Today I received the final version of the cover for my upcoming poetry book, A Question of Mortality. The book goes to the printer tomorrow. I kept staring at it the way mothers stare at their newborns--a combination of awe and disbelief. This, my first published collection of poems, is really happening. In a week or so, I will hold the book in my hands. Will I be inclined to swaddle it in a flannel receiving blanket and cuddle it close to my heart? Probably not, but there is no other feeling besides new motherhood that comes as close to the one I have now.
I have been reading and writing poetry since childhood. I've published poems in small literary journals and anthologies for more than thirty years. And I can't remember a time when poetry wasn't a part of my life. The only book I owned as a little girl was, A Child's Garden of Verses by Robert Louis Stevenson. At ten, I could recite every poem from memory.
Poetry has helped me find meaning in the world--helped me to make sense of what often felt senseless. It slows me down and makes me think. May Sarton believed that the only way we can grow up is by thinking. If that's the case, then poetry helped me to grow up. It carried me through the grief of a dead mother early in both our lives, and the devastating deaths of three brothers. It helped me find words to describe my love for my children and grandchildren. Words that gave me hope. In many ways, poetry saved me.
If I were trapped on a desert island with only one book, I would want that book to be an anthology of the world's best poems.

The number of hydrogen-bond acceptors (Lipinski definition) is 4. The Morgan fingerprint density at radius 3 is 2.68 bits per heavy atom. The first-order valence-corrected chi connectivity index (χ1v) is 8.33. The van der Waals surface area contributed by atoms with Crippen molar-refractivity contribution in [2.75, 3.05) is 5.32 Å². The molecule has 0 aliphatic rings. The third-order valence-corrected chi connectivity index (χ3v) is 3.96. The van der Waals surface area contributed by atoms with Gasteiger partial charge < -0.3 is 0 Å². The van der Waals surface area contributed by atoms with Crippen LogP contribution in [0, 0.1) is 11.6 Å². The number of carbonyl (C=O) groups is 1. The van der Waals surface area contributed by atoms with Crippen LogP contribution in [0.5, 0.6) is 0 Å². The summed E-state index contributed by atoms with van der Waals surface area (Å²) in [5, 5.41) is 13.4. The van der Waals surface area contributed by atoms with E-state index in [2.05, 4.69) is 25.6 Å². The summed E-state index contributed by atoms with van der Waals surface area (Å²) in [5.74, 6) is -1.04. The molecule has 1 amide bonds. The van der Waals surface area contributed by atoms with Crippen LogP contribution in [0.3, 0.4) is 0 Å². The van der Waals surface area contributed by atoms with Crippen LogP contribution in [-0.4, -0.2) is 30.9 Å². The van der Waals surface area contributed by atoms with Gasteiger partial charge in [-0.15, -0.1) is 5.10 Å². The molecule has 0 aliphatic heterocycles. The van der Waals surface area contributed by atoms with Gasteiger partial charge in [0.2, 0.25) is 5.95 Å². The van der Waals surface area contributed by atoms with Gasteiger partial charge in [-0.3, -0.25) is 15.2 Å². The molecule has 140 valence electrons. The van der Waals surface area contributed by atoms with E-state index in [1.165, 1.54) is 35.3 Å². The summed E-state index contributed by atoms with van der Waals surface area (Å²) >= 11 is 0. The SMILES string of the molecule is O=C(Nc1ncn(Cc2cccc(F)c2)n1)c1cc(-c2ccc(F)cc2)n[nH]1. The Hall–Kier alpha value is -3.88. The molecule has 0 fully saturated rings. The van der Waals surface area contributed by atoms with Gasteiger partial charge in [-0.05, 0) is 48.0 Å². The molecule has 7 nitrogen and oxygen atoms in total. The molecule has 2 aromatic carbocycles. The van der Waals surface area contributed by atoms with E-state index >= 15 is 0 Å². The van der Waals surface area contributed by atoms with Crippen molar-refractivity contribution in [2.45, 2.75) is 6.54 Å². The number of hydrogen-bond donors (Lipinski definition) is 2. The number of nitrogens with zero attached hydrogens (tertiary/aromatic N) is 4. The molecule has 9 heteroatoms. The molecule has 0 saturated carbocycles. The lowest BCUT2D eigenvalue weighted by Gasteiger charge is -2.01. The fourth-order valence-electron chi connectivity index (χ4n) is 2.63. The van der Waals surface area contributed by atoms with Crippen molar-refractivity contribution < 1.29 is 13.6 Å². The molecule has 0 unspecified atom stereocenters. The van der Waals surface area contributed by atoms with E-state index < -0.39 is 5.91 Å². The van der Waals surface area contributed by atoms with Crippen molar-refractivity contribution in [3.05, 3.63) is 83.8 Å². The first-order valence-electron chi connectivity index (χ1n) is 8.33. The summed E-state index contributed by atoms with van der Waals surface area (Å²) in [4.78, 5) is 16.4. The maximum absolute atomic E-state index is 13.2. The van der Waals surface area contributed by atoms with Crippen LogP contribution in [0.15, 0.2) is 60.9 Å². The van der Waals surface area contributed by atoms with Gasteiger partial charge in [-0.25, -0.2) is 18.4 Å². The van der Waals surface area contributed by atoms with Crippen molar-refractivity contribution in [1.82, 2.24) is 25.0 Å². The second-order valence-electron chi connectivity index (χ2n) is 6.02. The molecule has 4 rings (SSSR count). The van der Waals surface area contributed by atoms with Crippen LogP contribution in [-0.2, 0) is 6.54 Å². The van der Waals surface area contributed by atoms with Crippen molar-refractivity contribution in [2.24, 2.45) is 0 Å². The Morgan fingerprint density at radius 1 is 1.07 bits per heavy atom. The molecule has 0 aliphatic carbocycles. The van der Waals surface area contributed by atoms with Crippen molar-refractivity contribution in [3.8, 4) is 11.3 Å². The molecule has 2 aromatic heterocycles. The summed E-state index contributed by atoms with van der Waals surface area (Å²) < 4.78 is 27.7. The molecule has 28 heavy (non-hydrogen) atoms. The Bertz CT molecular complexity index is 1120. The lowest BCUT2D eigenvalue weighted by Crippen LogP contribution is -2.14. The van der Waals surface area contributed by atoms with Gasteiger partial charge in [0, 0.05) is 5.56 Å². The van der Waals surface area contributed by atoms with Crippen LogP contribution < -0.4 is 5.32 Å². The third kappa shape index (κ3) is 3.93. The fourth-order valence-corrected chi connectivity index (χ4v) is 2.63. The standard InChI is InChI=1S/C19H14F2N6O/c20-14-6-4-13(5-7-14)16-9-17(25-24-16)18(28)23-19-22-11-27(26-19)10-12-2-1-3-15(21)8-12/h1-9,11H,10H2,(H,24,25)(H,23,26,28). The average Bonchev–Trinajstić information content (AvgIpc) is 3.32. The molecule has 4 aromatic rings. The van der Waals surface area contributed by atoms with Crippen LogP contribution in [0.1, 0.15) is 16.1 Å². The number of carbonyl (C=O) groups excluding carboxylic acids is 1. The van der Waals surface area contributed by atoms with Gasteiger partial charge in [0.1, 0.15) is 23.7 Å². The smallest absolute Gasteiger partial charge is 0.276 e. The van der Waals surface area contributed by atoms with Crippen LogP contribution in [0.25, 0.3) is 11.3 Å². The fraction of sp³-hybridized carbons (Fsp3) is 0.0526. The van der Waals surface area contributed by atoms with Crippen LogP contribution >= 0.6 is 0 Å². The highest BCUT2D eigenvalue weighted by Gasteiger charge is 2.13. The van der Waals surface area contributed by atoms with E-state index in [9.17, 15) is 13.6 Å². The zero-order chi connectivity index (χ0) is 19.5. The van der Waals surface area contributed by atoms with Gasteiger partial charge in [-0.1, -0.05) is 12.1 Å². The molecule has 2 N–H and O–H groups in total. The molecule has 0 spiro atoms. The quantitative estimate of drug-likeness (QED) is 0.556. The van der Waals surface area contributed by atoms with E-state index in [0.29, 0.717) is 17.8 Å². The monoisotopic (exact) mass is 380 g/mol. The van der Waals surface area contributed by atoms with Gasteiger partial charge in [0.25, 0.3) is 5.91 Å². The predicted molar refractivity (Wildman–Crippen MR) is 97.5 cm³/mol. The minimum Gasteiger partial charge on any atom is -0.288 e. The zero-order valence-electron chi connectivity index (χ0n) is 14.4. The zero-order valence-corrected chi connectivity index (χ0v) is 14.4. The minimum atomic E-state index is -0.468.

For now, trapped nowhere except in my writing room, I want to take a moment to rejoice, to welcome my little poet child into the world. May she find a home here. May she slow readers down and make them think. May she bring some insights, solace, redemption and joy to those who read her.
This is not a blog about writing—although I am writing it because I never want to forget the way I feel at this moment and writing is the best way to assure the memory is preserved. There are photographs to help me remember, of course, but I’m a writer and so I want the words, too. Someday, when I’m old (well older) I want to reread this blog and feel these feelings all over again.
Today, I had one of the most amazing and magical experiences of my life. And I, who call myself a writer, am stunned by it—almost at a loss for words. But not quite! Today, I swam with the dolphins in Punta Cana, Dominican Republic. Ten of us jumped into the turquoise waters of the Caribbean and spent more than two hours romping and doing acrobats with two, adorable and well-trained dolphins. One by one, we floated on our stomachs. Each dolphin butted a velvet snout against the bottoms of our feet and pushed us across the water at amazing speeds—like body surfing with lots of motor power and virtually no waves.
We humans partnered up, linked ankles and held out our arms while the two dolphins spun us in circles. I felt like Ester Williams in one of her old, water-themed television specials—straight from Cypress Park, Florida. The dolphins swam on either side of me, allowing me to grab a fin and take a ride—water skiing without the skis. One of them even did a little dance—me holding onto his fins and both of us shaking our booties.
I was in awe of their beauty, their mischievous nature, their intelligence and their ability to show affection and humor. When one of us humans messed up our role in the production, the dolphin seemed to smile and then gladly provided us with another chance. At the end, I got a kiss on the cheek and another one smack on the lips. At my age, I’ve been kissed a few times by frogs, but never by one of these magnificent creatures.
So this is my advice to you. If life ever provides you with the opportunity to swim with the dolphins, grab onto it. You won’t regret it, I promise. The ten of us ranged in age from about forty to eighty years old—and everyone had the time of their lives. And if you do get the chance, take a moment to record your feelings about the adventure. It will help you remember it better than photos. It just doesn’t get any better than this.